At a joint press conference today with Russian President Dmitry Medvedev, President Obama joked about how one popular technology might help the two countries move past traditional Cold War-style diplomacy.
The technology in question was Twitter - or as Mr. Obama put it, signaling he might be less familiar with the technology than he let on, "Twitters." During his speech, Mr. Obama made reference to the fact that Medvedev "visited the headquarters of Twitters where he opened his own account."
Speaking of Medvedev starting a Twitter account, Mr. Obama said, "I have one, as well, so we may be able to finally throw away those red phones that have been sitting around for so long." The comment garnered titters from the assembled guests and press corps at the White House.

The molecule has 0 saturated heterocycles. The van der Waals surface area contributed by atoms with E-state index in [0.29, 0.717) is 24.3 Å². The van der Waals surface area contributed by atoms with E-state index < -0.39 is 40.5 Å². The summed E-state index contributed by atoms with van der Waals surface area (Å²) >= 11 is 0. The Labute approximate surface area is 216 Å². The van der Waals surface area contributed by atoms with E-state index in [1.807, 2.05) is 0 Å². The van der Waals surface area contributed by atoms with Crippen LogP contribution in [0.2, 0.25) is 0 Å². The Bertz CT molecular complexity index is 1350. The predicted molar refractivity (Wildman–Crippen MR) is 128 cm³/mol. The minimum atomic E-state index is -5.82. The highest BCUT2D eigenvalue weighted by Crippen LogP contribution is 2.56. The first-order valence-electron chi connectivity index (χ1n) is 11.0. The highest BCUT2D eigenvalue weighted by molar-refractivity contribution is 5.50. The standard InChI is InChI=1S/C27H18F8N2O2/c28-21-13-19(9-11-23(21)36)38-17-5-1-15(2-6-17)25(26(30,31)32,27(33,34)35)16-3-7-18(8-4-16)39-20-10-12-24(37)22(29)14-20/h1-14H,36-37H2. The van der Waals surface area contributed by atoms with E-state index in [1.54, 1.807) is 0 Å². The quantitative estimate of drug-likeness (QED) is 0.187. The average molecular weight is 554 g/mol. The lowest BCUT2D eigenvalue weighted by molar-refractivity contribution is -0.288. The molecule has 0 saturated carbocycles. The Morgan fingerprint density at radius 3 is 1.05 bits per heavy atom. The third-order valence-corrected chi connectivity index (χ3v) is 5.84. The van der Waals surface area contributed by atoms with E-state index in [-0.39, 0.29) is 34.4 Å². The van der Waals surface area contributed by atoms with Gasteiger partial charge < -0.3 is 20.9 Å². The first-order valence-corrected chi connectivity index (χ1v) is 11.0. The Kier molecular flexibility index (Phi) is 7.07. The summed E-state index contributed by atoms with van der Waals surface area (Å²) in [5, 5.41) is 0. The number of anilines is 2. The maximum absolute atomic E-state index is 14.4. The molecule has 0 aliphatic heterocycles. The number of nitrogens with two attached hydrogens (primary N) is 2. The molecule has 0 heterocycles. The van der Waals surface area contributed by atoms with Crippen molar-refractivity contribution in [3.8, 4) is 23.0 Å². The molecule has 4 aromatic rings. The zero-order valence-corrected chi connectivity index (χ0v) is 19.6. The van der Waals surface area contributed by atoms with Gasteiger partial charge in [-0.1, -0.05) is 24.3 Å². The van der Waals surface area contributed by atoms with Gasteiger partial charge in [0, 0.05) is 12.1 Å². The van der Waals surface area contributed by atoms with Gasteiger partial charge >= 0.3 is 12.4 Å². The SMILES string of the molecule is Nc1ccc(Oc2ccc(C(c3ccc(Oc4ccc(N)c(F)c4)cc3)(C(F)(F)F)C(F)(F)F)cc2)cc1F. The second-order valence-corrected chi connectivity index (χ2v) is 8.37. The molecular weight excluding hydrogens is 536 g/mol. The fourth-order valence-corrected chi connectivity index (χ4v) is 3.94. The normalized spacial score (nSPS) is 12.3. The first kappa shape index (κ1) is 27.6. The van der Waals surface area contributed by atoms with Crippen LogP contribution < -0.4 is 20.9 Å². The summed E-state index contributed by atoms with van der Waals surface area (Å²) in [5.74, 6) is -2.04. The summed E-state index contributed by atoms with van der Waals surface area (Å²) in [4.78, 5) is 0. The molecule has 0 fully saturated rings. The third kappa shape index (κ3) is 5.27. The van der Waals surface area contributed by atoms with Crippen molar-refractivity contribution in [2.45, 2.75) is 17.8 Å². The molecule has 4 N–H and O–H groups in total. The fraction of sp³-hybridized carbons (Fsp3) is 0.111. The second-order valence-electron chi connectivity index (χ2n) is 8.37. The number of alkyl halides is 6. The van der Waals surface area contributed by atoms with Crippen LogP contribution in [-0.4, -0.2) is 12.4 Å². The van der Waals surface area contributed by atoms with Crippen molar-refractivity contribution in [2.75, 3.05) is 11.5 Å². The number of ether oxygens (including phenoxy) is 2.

The "red phone" Mr. Obama was referring to was the direct line that ostensibly connected the White House to the Kremlin during the Cold War, made famous in movies like 1964's "Fail Safe," starring Henry Fonda as the president (see left). In popular culture, the image of the red phone has become synonymous with U.S.-Russia relations during the era. But the reality today is a bit more complicated.
Former White House Chief of Staff Andy Card, who served under President George W. Bush, told CBS News White House correspondent Mark Knoller that in his time there was a direct connection phone between the White House Situation Room and the Kremlin, but that it wasn't red.
As for today?
"Nowadays, they just pick up a phone and call the Kremlin," a White House spokesman told Knoller.
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